Aging in place, a possibility for everyone
ALEXANDRIA, Minn. — According to a survey done by AARP in 2011, the number of homeowners who prefer to age in place is on an incline. This is specifically referring to the generation of baby boomers.
Essentially, aging in place means a person would prefer to stay in his or her home as long as possible, as opposed to going into a nursing home in the future. The problem is that many homes aren’t properly designed and structured to accommodate wheelchairs, walkers, physical limitations and other factors that come with old age and disabilities.
That’s most homes. Richard and Karen Hardine’s home, however, is quite the opposite.
The Hardines’ 2,500-square-foot home is located north of Alexandria. It is beautiful, comfortable, but most importantly, it is totally accessible.
Having his mobility affected by bulbar polio, Richard has been living with progressive muscular weakness, leading him and his wife to relocate from their Lake Ida home 12 years ago to something more accessible. They decided to build new, which they accomplished with a team from Ringdahl Architects in only 62 days.
The Hardines now live in a universal totally accessible home, or UTAH. The home includes pathways that go around the house to every entrance, hardwood floors and wide spaces, making it easy for a wheelchair to get around.
This was not the Hardines’ and associate Paul Ringdahl’s first UTAH house, though. About 20 years ago, the team built the first completely accessible home in Minnesota, near Washington Elementary School in Alexandria.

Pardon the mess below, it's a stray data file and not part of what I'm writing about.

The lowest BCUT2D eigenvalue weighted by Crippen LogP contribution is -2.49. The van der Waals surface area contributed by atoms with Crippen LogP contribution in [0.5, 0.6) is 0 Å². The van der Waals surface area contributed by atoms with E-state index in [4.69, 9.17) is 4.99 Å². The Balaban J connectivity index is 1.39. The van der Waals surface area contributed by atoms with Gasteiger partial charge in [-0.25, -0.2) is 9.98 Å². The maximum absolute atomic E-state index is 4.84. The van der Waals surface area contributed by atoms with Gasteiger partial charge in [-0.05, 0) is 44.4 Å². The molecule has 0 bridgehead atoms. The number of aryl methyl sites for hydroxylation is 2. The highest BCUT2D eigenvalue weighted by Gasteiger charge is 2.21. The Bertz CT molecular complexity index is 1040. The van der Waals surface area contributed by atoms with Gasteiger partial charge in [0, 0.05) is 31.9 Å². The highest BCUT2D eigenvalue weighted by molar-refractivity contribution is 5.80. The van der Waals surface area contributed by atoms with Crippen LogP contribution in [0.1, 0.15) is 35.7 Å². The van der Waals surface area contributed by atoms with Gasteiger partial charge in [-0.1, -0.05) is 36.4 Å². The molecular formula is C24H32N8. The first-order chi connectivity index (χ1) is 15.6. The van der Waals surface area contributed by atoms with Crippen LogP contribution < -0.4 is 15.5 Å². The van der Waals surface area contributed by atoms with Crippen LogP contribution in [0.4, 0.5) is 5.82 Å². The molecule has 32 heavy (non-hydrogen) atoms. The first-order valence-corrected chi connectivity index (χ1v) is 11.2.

“I’m in no way an expert,” Richard Hardine said. “I just have ideas, and it’s easier to experiment on my own house.”
UTAH houses involve a lot of elements that Hardine would call common sense, including wider doors, no stairs, rocker switches, and having everything someone would need on the ground floor of their home, such as bathroom, master bedroom and kitchen. The key details, though, depend on each individual.
“Each disability is different,” he said. “They can do and sense different things, and can’t do and can’t sense different things.”
This leads to different elements being necessary in a home. For example, Hardine used a device that alerts the homeowner when the shower temperature is appropriate for someone with multiple sclerosis. As MS progresses, the person has a difficult time identifying cold or hot water. Such a device would make a sound or produce a light when the temperature was warm enough not to make the individual sick, but not so hot that it would burn the person.
“It’s all about assessing the individual, the disability and the progressions of the disability,” Hardine said.
When Hardine and Ringdahl started this process in residential construction 20 years ago, Hardine said it may have been a bit before their time.
“People just weren’t getting it,” Hardine said. “The older generation was unsure how to age in place.”
He believes that the baby boomer generation watched their parents struggle with getting around their inaccessible homes, leading them to want to make different choices.
“They don’t want to just live in their homes until they can’t get around and have to go to a nursing home,” Hardine said. “They need to bite the bullet, swallow their pride and recognize that someday they won’t be able to do certain things.”
While no one can avoid aging, it is completely possible to make or build a home that will be accessible regardless of future mobility and capability.
Hardine said the most important part of a UTAH house is that it’s made for people with disabilities, but it doesn’t look it. This retains and improves both the value and equity of the home.
Hardine’s business, Infinity Development, works with planning, design and construction of homes. He specializes in accessible, adaptable and universal design that can allow anyone to age in place, wherever that place may be.